It hit me this morning, as I dumped dirty clothes into the washing machine. I started pouring in the soap, lamenting the fact that I had to take the time to do laundry when I had this and this and this to do, when I suddenly thought, “Why am I doing this?”
Now, before you give me the obvious answer — “Because if you don’t, you and your family will wear dirty clothing and will probably have CPS come take your kids from you because you’re a homeschooler that goes around in stinky attire”, understand that my question to myself had more of an emphasis on the “I” than on the “Why”. In other words, “Why am I doing this, rather than my children?”
They do create the bulk of the laundry. Especially since they have a tendency to wear something for about 30 minutes, change, and then put it in the dirty laundry basket. But the larger issue is, why am I not working to teach my children the responsibility of doing their own laundry? By doing their laundry for them, am I creating responsible children?
At What Age?
Many people would argue that at ages 4 and 7, the kids are way too young to be doing the laundry. I disagree. I think it’s precisely that way of thinking that leads to lazy, self-absorbed kids with a sense of entitlement who expect everyone else to do everything for them. Of course children (especially young children) need guidance and support in doing such tasks, but I believe the challenge of giving kids responsibility early on is tremendously beneficial for both their character and for the effective running of the homeschool household. Let’s face it. Mom has enough to do. And I intend for my children’s education to include equipping them with basic life skills.
Just read Laura Ingalls’ books or any historical information about pretty much every century other than this one, and you’ll find highly responsible children who did more, in terms of real responsibility, than most adults do now. There was no sitting around in front of the t.v. in 1820 (ok, ok, they may not have had t.v., but you get the point), unless you were royalty somewhere. You either worked, or you starved. Children were given tremendous responsibility at early ages, cooking, cleaning, tending children, farming the land – because their efforts were essential to the survival of the family and the society. It’s interesting, when you read books from the working classes from earlier time periods, how there is such little sense of entitlement. How people, even young children, bear a tremendous work ethic and a sense that nothing was owed them unless they worked for it.
I want my own children to be like that.
Chores vs. Responsibility
I believe that a big piece of making that happen is to give children real responsibility. Not simply a chore here and there, but responsibility that truly is essential to the family. Kids benefit from knowing they are truly needed, and they learn responsibility when their contributions are significant for the family’s functioning.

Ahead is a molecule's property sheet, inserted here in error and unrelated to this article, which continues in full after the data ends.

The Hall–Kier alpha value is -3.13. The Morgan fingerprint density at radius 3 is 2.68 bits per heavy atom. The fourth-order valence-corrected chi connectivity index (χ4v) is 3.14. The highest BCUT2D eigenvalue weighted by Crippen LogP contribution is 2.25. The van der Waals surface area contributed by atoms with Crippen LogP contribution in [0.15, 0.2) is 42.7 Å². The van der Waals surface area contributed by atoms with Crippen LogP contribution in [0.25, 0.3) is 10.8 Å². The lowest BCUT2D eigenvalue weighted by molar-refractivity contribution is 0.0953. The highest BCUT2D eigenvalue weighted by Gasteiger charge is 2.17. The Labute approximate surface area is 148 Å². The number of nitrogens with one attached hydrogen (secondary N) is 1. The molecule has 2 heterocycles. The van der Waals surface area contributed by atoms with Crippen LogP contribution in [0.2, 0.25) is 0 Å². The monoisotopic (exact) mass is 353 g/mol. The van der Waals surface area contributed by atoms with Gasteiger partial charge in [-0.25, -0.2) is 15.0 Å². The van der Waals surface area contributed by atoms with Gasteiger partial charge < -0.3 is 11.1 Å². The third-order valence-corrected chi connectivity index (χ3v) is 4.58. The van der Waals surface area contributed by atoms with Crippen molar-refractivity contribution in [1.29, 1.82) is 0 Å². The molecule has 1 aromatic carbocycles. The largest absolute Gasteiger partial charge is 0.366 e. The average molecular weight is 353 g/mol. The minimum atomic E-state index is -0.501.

Just look at large families. I’ve learned so much from homeschool families with multiple children (usually 4 or more). In these families, older children are indispensible as helpers and caretakers, because there are just so many siblings around. Older children cook, clean, repair things, do yard work, perform caretaking responsibilities of younger siblings, help parents with home businesses, and perform many other critical activities. Interestingly, in these large families who are diligent about teaching children integral responsible roles within the household, you almost always find a strong work ethic amongst the children, and a decided lack of entitlement. I believe those two things are causal.
I think we tend to make a mistake in our culture. We spend the first year of life completely serving our children (which is appropriate, because of their age and needs), but then never make the transition toward helping them serve others. As kids grow and mature, we should gradually reduce the amount we do for them, and increase the amount they do not only for themselves, but for others.
One of the many reasons I homeschool is to avoid the typical, American youth stereotype who sits in front of the t.v., expects Mom to bring him a drink, and complains when asked to do a chore. I want to create children who seek out opportunities to help others, rather than wait to be asked, or, even worse, grumble when requested to do something. I want to create children who understand that they do not get unless they work, rather than children who expect instant gratification without any effort to earn it. I want to create children who find satisfaction in a job well done, rather than children who find satisfaction in being entertained. And I want to create children who have a heart to serve rather than a heart to be served.
I believe giving children responsibility is the only way to do that.
Creating Responsible Children
So…I won’t just talk about how responsibility is important. I will give my kids responsibility for things that I, that our family, really need done. And I will tell them how much I appreciate their hard work, and how much it helped our family, when they do a good job. I will expect that play comes after work, and that they are not entitled to enjoyment until they demonstrate responsibility. And I will help them see, in tangible ways, how our family couldn’t run effectively without their part.
Hopefully, at the end of this whole parenting and homeschooling experiment, it will come to fruition in kids who are responsible, rather than self-absorbed.
Oh, and by the way, I will get the laundry done in the process.